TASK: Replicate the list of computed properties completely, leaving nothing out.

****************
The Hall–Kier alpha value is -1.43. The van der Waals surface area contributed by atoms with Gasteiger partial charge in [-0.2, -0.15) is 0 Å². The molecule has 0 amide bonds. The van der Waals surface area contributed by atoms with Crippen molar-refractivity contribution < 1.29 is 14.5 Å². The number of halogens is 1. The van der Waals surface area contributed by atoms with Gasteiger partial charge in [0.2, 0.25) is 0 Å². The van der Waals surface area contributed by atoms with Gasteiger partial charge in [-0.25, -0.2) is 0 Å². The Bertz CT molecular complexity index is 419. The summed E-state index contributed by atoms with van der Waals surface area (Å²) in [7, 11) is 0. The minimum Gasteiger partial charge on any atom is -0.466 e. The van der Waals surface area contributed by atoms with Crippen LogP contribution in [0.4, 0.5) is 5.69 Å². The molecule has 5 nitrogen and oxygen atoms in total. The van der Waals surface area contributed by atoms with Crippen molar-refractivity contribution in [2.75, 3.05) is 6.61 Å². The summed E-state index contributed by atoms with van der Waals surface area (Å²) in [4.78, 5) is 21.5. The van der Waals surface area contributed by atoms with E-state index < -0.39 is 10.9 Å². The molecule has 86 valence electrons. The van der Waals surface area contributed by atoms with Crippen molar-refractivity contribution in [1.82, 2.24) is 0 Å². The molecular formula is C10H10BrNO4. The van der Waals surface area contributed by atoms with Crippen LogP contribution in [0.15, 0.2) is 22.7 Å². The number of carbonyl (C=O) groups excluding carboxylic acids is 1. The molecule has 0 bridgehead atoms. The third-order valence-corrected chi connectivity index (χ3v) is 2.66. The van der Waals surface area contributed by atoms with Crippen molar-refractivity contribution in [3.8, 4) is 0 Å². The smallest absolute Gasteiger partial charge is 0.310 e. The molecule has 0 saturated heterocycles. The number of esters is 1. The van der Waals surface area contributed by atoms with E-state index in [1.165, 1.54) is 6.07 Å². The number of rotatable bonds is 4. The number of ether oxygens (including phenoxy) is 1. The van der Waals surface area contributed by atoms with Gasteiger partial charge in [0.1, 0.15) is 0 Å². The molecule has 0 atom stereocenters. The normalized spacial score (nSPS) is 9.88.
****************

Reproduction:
The Hall–Kier alpha value is -1.43. The van der Waals surface area contributed by atoms with Gasteiger partial charge in [-0.2, -0.15) is 0 Å². The molecule has 0 amide bonds. The van der Waals surface area contributed by atoms with Crippen molar-refractivity contribution < 1.29 is 14.5 Å². The number of halogens is 1. The van der Waals surface area contributed by atoms with Gasteiger partial charge in [0.2, 0.25) is 0 Å². The van der Waals surface area contributed by atoms with Gasteiger partial charge in [-0.25, -0.2) is 0 Å². The Bertz CT molecular complexity index is 419. The summed E-state index contributed by atoms with van der Waals surface area (Å²) in [7, 11) is 0. The minimum Gasteiger partial charge on any atom is -0.466 e. The van der Waals surface area contributed by atoms with Crippen LogP contribution in [0.4, 0.5) is 5.69 Å². The molecule has 5 nitrogen and oxygen atoms in total. The van der Waals surface area contributed by atoms with Crippen molar-refractivity contribution in [2.75, 3.05) is 6.61 Å². The summed E-state index contributed by atoms with van der Waals surface area (Å²) in [4.78, 5) is 21.5. The van der Waals surface area contributed by atoms with E-state index < -0.39 is 10.9 Å². The molecule has 86 valence electrons. The van der Waals surface area contributed by atoms with Crippen molar-refractivity contribution in [1.82, 2.24) is 0 Å². The molecular formula is C10H10BrNO4. The van der Waals surface area contributed by atoms with Crippen LogP contribution in [0.15, 0.2) is 22.7 Å². The number of carbonyl (C=O) groups excluding carboxylic acids is 1. The molecule has 0 bridgehead atoms. The third-order valence-corrected chi connectivity index (χ3v) is 2.66. The van der Waals surface area contributed by atoms with Crippen molar-refractivity contribution in [3.8, 4) is 0 Å². The smallest absolute Gasteiger partial charge is 0.310 e. The molecule has 0 saturated heterocycles. The number of esters is 1. The van der Waals surface area contributed by atoms with E-state index in [1.165, 1.54) is 6.07 Å². The number of rotatable bonds is 4. The number of ether oxygens (including phenoxy) is 1. The van der Waals surface area contributed by atoms with Gasteiger partial charge in [0.1, 0.15) is 0 Å². The molecule has 0 atom stereocenters. The normalized spacial score (nSPS) is 9.88.